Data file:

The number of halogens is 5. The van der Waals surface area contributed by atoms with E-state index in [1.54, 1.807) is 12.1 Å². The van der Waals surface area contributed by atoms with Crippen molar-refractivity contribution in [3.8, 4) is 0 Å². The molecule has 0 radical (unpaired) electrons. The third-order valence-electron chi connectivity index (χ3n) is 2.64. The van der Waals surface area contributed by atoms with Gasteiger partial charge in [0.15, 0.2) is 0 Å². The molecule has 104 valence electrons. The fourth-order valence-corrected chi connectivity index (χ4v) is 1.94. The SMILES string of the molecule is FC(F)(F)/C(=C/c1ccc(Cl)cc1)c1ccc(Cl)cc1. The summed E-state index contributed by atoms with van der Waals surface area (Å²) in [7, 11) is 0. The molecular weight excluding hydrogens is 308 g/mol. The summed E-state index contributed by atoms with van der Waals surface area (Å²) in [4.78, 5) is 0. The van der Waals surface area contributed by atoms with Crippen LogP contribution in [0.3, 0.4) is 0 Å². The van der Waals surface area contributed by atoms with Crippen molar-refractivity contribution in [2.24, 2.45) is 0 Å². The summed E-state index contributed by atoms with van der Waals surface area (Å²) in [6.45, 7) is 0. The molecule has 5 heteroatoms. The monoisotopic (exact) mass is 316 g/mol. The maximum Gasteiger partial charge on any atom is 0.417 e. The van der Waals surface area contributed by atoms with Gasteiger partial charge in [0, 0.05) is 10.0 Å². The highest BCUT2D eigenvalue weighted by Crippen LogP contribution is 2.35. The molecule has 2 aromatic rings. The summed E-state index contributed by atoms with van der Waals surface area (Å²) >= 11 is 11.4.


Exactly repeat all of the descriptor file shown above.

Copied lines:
The number of halogens is 5. The van der Waals surface area contributed by atoms with E-state index in [1.54, 1.807) is 12.1 Å². The van der Waals surface area contributed by atoms with Crippen molar-refractivity contribution in [3.8, 4) is 0 Å². The molecule has 0 radical (unpaired) electrons. The third-order valence-electron chi connectivity index (χ3n) is 2.64. The van der Waals surface area contributed by atoms with Gasteiger partial charge in [0.15, 0.2) is 0 Å². The molecule has 104 valence electrons. The fourth-order valence-corrected chi connectivity index (χ4v) is 1.94. The SMILES string of the molecule is FC(F)(F)/C(=C/c1ccc(Cl)cc1)c1ccc(Cl)cc1. The summed E-state index contributed by atoms with van der Waals surface area (Å²) in [7, 11) is 0. The molecular weight excluding hydrogens is 308 g/mol. The summed E-state index contributed by atoms with van der Waals surface area (Å²) in [4.78, 5) is 0. The van der Waals surface area contributed by atoms with Crippen LogP contribution in [0.3, 0.4) is 0 Å². The van der Waals surface area contributed by atoms with Crippen molar-refractivity contribution in [2.24, 2.45) is 0 Å². The summed E-state index contributed by atoms with van der Waals surface area (Å²) in [6.45, 7) is 0. The molecule has 5 heteroatoms. The monoisotopic (exact) mass is 316 g/mol. The maximum Gasteiger partial charge on any atom is 0.417 e. The van der Waals surface area contributed by atoms with Gasteiger partial charge in [0, 0.05) is 10.0 Å². The highest BCUT2D eigenvalue weighted by Crippen LogP contribution is 2.35. The molecule has 2 aromatic rings. The summed E-state index contributed by atoms with van der Waals surface area (Å²) >= 11 is 11.4.